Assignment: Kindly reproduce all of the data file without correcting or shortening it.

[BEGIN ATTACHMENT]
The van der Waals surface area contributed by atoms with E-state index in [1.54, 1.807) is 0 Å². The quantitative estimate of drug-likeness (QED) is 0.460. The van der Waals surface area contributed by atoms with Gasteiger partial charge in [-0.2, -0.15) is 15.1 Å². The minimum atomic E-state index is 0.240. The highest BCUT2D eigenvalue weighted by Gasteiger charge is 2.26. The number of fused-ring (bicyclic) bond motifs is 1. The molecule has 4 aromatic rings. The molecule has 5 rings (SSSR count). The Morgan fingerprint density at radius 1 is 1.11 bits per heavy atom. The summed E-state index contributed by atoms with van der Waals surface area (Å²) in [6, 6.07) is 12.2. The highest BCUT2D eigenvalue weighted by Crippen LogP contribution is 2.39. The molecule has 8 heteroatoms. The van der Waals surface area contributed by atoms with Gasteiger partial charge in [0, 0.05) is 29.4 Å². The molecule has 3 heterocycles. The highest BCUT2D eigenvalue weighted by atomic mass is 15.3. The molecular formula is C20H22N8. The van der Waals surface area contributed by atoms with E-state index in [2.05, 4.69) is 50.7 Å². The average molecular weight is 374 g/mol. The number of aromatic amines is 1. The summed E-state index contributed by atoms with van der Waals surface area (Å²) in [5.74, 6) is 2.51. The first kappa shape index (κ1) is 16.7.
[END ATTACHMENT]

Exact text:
The van der Waals surface area contributed by atoms with E-state index in [1.54, 1.807) is 0 Å². The quantitative estimate of drug-likeness (QED) is 0.460. The van der Waals surface area contributed by atoms with Gasteiger partial charge in [-0.2, -0.15) is 15.1 Å². The minimum atomic E-state index is 0.240. The highest BCUT2D eigenvalue weighted by Gasteiger charge is 2.26. The number of fused-ring (bicyclic) bond motifs is 1. The molecule has 4 aromatic rings. The molecule has 5 rings (SSSR count). The Morgan fingerprint density at radius 1 is 1.11 bits per heavy atom. The summed E-state index contributed by atoms with van der Waals surface area (Å²) in [6, 6.07) is 12.2. The highest BCUT2D eigenvalue weighted by Crippen LogP contribution is 2.39. The molecule has 8 heteroatoms. The van der Waals surface area contributed by atoms with Gasteiger partial charge in [0, 0.05) is 29.4 Å². The molecule has 3 heterocycles. The highest BCUT2D eigenvalue weighted by atomic mass is 15.3. The molecular formula is C20H22N8. The van der Waals surface area contributed by atoms with E-state index in [2.05, 4.69) is 50.7 Å². The average molecular weight is 374 g/mol. The number of aromatic amines is 1. The summed E-state index contributed by atoms with van der Waals surface area (Å²) in [5.74, 6) is 2.51. The first kappa shape index (κ1) is 16.7.